In today’s society, the often excessive celebration of Halloween (particularly by adults and teens) could be seen as a symptom of a trend towards social breakdown and disintegration. In an increasingly secular and multicultural society, such apparently non-religious holidays as Halloween are celebrated all the more. The theologian and social critic Richard John Neuhaus has pointed out that current-day society delights in the fact that Halloween now generates greater commercial revenues than Easter. For persons of strongly secular opinion, this signifies the eclipse of that supposedly “problematic” religious holiday, by one of a more secular nature.

Traditionally, Halloween was more of a warning against, rather than a celebration of evil. People who take the celebration of Halloween as a basis for joking about truly evil behaviours (such as those portrayed in so many “teen-slasher” horror flicks, typically released around that date), and deride Christian reservations about the holiday, may be conditioning themselves to become increasingly receptive to major evil-doing. If Christians recognize that there exists an active principle of evil in the world, they cannot be flippant about it, and must act accordingly, if they are to be honest to themselves. Possible occult forces, in the Christian view, are NOT to be toyed with. They are to be considered with caution and seriousness. C. G. Jung, himself often criticized by Christians, recognized that what he called “the dark forces of the subconscious mind” are to be looked upon with a high degree of caution.

On the other hand, it must be said that children’s dressing up as, for example, witches, ghosts, goblins, or fairies (in costumes which are typically not elaborate) is obviously a form of play, which is not meant to comment on the reality or unreality of those phenomena. What is to prevent children of believing Christians dressing up in non-controversial costumes, such as pirates, clowns, and so forth? What may be acceptable for children, however, tends to be seen by many Christians as highly questionable when practised by adults, especially if far greater resources are committed to the costuming and attendant indulgences (which almost invariably have a transgressive/sexual element).

In today’s society, the marking of Halloween could be seen as at the same time too superficial and too earnest. Too superficial because the possible reality of evil is never taken seriously, and too earnest, because the occult is often unquestioningly valourized.

The more traditional celebration of Halloween is sometimes criticized as being based on harmful stereotypes about witches and the occult, which have led to untold suffering and persecution throughout the centuries, against hundreds of thousands of harmless women and men.

However, in recoiling against the manifestly odious Christian persecution of witches, many secular late moderns are only too willing to go to another extreme, of embracing the occult and all forces hostile to Christianity. On the one hand, they are ready to give credence to the wildest superstitions, but on the other, they look sympathetically at atheism.

If the persecution of witches is to be routinely read into the indictment against today’s Christianity and traditionalism in Western democracies – then it must be considered how thoroughgoing and vicious the programmatic policies of (to name the most prominent figures) Lenin, Stalin, Mao, and Pol Pot (together resulting in the deaths of over a hundred million people) were. All these policies were closely tied to radical left-wing projects of irreligion. Yet, left-liberals are rarely called to task for expressing some significant sympathies with many of these left-wing, atheist despots.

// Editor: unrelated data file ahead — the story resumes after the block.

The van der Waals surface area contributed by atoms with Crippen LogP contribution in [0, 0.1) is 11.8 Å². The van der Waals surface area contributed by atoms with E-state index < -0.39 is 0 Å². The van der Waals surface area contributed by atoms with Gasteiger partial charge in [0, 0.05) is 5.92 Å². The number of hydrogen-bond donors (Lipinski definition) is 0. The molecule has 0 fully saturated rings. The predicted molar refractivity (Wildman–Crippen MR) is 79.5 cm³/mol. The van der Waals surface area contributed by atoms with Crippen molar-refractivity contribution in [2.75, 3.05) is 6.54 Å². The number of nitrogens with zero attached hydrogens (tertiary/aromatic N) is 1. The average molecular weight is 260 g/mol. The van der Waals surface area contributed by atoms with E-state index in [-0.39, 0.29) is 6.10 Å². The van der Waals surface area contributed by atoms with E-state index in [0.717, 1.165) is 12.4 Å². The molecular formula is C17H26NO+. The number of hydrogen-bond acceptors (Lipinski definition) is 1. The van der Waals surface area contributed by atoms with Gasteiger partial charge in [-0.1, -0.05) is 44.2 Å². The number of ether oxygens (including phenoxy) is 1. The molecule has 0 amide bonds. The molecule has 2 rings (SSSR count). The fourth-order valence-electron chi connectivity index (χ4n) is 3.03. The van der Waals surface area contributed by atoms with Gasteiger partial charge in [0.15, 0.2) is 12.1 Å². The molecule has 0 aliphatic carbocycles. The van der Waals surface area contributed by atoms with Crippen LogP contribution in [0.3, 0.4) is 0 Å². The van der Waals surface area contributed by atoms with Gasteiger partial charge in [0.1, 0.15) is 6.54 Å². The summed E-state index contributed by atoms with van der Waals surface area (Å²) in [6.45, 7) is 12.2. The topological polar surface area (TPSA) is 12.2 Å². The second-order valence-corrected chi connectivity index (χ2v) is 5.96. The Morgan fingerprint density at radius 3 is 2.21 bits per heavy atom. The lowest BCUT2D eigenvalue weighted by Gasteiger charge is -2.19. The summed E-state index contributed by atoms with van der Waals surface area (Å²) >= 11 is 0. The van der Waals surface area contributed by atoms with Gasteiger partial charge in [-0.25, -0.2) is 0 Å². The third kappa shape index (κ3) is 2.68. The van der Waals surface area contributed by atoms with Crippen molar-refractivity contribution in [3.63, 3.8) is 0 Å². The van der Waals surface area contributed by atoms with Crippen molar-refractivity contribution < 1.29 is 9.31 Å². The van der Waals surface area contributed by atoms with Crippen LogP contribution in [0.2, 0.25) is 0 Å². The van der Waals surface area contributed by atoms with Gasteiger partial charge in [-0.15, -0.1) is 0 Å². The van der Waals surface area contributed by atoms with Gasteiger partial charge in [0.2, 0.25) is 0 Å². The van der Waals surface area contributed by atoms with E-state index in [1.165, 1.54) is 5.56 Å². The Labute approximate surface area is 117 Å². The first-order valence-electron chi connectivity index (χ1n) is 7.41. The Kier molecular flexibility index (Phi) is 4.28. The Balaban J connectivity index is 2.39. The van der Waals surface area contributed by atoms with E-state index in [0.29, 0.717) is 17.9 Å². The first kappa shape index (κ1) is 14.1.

While many left-liberals tend towards secularism, they continue to have a tendency to “demonize” their enemies, viewing the world as a catalogue of “saints” and “devils.” For example, Richard Nixon is in all seriousness considered one of the most evil men in human history. Some left-liberals delight in identifying a never-ending succession of “demons du jour” – Ronald Reagan, Brian Mulroney, Newt Gingrich, Kenneth Starr, Pat Buchanan, Stockwell Day and so forth. These are all felt in some nebulous but resonant way to be the minions of Adolf Hitler. Indeed, among the most common cries against Christians and Western traditionalists today is the accusation of “fascism” – meaning hateful, murderous Nazism.

It appears to have been forgotten that the Nazis themselves toyed extensively with the occult. They were, philosophically, neither Christians nor conservatives. There were in fact curious convergences between the anti-clericalism of the Nazis, Soviets, and some left-liberals of that time. Liberals such as former British prime minister Lloyd George initially supported the “modern, progressive” Nazis, but opposed Franco’s regime in Spain, or even Poland, because they considered the latter “priest-ridden reactionaries.” The Nazis’ unleashing of their dark imaginings upon Europe smacks of the nightmares of the occult. It should be remembered that committed German Christians constituted among the few serious centres of resistance within Germany itself. In German-occupied Poland, particularly savage persecutions were directed against the Polish Roman Catholic and other Polish Christian clergy.

It would be helpful to remind ourselves that some of the typical boisterous excesses of Halloween (in its original etymology, Allhallows Eve or the Eve of All Saints’ Day) constituted the exception to the general religiousness, discipline, propriety, and piety of traditional Ireland, America, or Canada. Today, we seem to be reaching the situation (as celebrated in the 1980s song by the rock-group called Ministry), where “Halloween is every day.” What was once the highly unusual has become the new, presumed norm.